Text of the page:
conditions developing. a few showers around but it will be colder, could bea around but it will be colder, could be a touch of frost in one or two spots. a bit of ice as we start wednesday this is a chart, the weather front still on the move. the progress slows down. not much of the way of when to push it along compared to today. this weather front is buckling to the south of us. that wave also holds its progress was that while we start with cloud and rain across northern and western england and wales and things brighten up. that weather front is going to linger through parts of the midlands towards east anglia and the channel islands bringing rain and drizzle through the day. sunny conditions will develop away from that. but it will feel colder. a few showers in scotla nd feel colder. a few showers in scotland and northern ireland. temperatures started to sink new figures with up just about holding onto single figures with the cloud and rain in that southeast corner. after a colder day, much colder night with clear skies around. temperatures widely down enough but widespread spread frost. dense patches of fog to begin thursday morning for that one or two sheltered valleys could hold on
throughout the day temperatures around three to 5 degrees. for most it's going to be a lovely, crisp, sunny day. it will feel colder but you will have the sunshine to compensate for the top of the cloud still lingering around the english channel. a bit more cloud laterfor most it will be dry. what will follow will be another cold night. friday morning dawns with widespread frost. more in the way of mist and fog and that fog could linger around for some of you on friday. again temperatures struggling to get to around for a temperatures struggling to get to around fora 5 temperatures struggling to get to around for a 5 degrees with the same chilean for the weekend a little bit of sunshine, often quite a bit of cloud but at least especially where it has been wet today, i want dryer.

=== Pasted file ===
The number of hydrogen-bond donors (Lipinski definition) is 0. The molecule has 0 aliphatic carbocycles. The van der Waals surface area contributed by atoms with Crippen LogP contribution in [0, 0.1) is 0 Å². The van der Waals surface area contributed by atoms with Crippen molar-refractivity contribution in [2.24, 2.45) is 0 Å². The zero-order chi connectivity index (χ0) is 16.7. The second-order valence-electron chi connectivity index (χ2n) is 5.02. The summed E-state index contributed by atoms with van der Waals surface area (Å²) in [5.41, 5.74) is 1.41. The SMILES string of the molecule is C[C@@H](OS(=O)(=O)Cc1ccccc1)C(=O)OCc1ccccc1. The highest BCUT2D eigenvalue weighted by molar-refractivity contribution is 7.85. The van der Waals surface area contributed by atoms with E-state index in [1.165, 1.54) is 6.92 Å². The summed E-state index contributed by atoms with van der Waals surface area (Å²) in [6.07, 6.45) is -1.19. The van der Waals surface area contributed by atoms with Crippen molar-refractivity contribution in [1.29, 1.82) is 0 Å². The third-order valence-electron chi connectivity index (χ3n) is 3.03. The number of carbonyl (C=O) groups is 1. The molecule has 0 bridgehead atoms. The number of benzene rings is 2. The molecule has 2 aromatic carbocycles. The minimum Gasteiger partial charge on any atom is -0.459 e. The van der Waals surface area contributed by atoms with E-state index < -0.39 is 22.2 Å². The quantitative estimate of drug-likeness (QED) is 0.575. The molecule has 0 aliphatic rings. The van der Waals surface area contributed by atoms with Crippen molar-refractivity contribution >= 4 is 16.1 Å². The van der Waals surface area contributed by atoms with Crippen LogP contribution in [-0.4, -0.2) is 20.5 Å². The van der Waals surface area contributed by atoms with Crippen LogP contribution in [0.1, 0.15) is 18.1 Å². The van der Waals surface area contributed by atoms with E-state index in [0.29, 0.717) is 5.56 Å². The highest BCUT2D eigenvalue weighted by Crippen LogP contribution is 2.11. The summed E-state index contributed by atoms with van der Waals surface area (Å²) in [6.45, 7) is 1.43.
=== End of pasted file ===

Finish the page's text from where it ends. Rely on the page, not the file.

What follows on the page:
let's bring you some live pictures now from the white house, where donald trump is pardoning a turkey, saving it from being eaten we will be able to revisit them and learn about poultry science and that navy medicine and the normal american tradition of farming. we love ourfarmers. and american tradition of farming. we love our farmers. and the help and we know that's going to happen. that corn and cobb have a very long, happy and memorable life. this year our nation commemorates the 400th anniversary of the pilgrims landing on plymouth rock after arriving in the new world, the brave men and women of the mayflower and during a bitter and dangerous winter, very dangerous and many were sick and most were starving and all were